Elizabeth Elliot wrote two books about what happened, but the upshot was that these Huaorani Indians also could not believe that these people would be so stupid as to return not for revenge, not with guns, not in force to bring them to justice. It was unexpected. It made no sense in the context of their animistic beliefs and warrior like culture.
It was love pure and simple and it transformed these people into new believers by the power of the “living martyrs” who ministered to them – both those who died and those who did not die. It sounds an awful lot like the book of Revelations and the threat of persecution and death by the Roman authorities. The ones who died empowered the ones who did not die in their continued witness under the threat of persecution. It was a communal witness, a church-wide witness that made all the difference, not just the individual deaths of the martyrs.
So, let’s not fall into the trap of thinking that the book of Revelations does not apply to believers today. That depends on where you live and whether your neighbors are antagonistic to your faith or not, just like in the early church. The argument is from the greater to the lesser. If this is how you must live and act in the “greater” or more extreme situation, then you must also act the same way in the “lesser” situation. The attitude is the same. The faith is the same. The love is the same.
Jesus warned them right from the start in the Sermon on the Mount that persecution and suffering is part of a disciple’s life.
“Blessed are those who are persecuted because of righteousness, for theirs is the kingdom of heaven. Blessed are you when people insult you, persecute you and falsely say all kinds of evil against you because of me. Rejoice and be glad, because great is your reward in heaven, for in the same way they persecuted the prophets who were before you” (Matt. 5:10-12 NIV).
Apparently, Jesus is talking here about being persecuted by their own people, the religious leaders of Israel, who also “persecuted the prophets who were before you.” The people understood that Jesus was against the teachings of the Pharisees and his very presence, as the Messiah, put the Sadducees at risk of losing their power and authority.
But it is also important to note that this persecution was “because of righteousness” and “because of me.” So, if you follow my teachings, Jesus is saying, you will find yourself at odds with the prevailing religious culture. And if you follow me as the Messiah, you are also in danger from the Romans not just the Jewish authorities.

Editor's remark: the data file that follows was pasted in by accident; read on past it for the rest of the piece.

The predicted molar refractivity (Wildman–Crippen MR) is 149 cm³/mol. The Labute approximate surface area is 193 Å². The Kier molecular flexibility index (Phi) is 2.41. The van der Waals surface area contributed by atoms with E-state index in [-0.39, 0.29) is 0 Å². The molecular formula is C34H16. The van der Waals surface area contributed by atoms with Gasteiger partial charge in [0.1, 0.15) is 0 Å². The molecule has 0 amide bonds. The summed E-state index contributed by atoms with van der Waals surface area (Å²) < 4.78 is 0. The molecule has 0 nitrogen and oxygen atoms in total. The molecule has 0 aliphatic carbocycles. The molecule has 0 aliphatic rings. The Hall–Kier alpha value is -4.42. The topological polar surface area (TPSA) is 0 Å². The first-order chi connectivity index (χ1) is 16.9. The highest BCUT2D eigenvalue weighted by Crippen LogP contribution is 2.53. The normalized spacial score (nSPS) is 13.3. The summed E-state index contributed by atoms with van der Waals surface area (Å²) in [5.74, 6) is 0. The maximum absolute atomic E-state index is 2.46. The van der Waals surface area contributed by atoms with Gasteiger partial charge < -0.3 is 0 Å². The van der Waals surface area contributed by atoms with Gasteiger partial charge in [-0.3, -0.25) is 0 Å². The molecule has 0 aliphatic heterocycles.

And don’t think for a moment that these people didn’t understand the implications of listening to this rabbi and accepting his claims to be the Messiah. Luke, in the Book of Acts, tells us an interesting bit of history that puts a lot of this into perspective.
The apostles, including Peter, had been arrested and put in jail by the Jewish authorities. When the Sanhedrin was ready to judge them for their beliefs, the guards could not find them in the jail. They had miraculously escaped and were teaching the people in the courtyards of the temple. They were quickly arrested again and finally brought before the Sanhedrin to hear what they had to say. Peter gave a quick speech claiming that the Sanhedrin was responsible for crucifying the Messiah and that God had given the disciples the Holy Spirit. Both claims were intolerable of course. “When they heard this, they were furious and wanted to put them to death” (Acts 5:33 NIV).
That was when the rabbi, Gamaliel, intervened.
“Men of Israel, consider carefully what you intend to do to these men. Some time ago Theudas appeared, claiming to be somebody, and about four hundred men rallied to him. He was killed, all his followers were dispersed, and it all came to nothing. After him, Judas the Galilean appeared in the days of the census and led a band of people in revolt. He too was killed, and all his followers were scattered. Therefore, in the present case I advise you: Leave these men alone! Let them go! For if their purpose or activity is of human origin, it will fail. But if it is from God, you will not be able to stop these men; you will only find yourselves fighting against God” (Acts 5:35-39 NIV).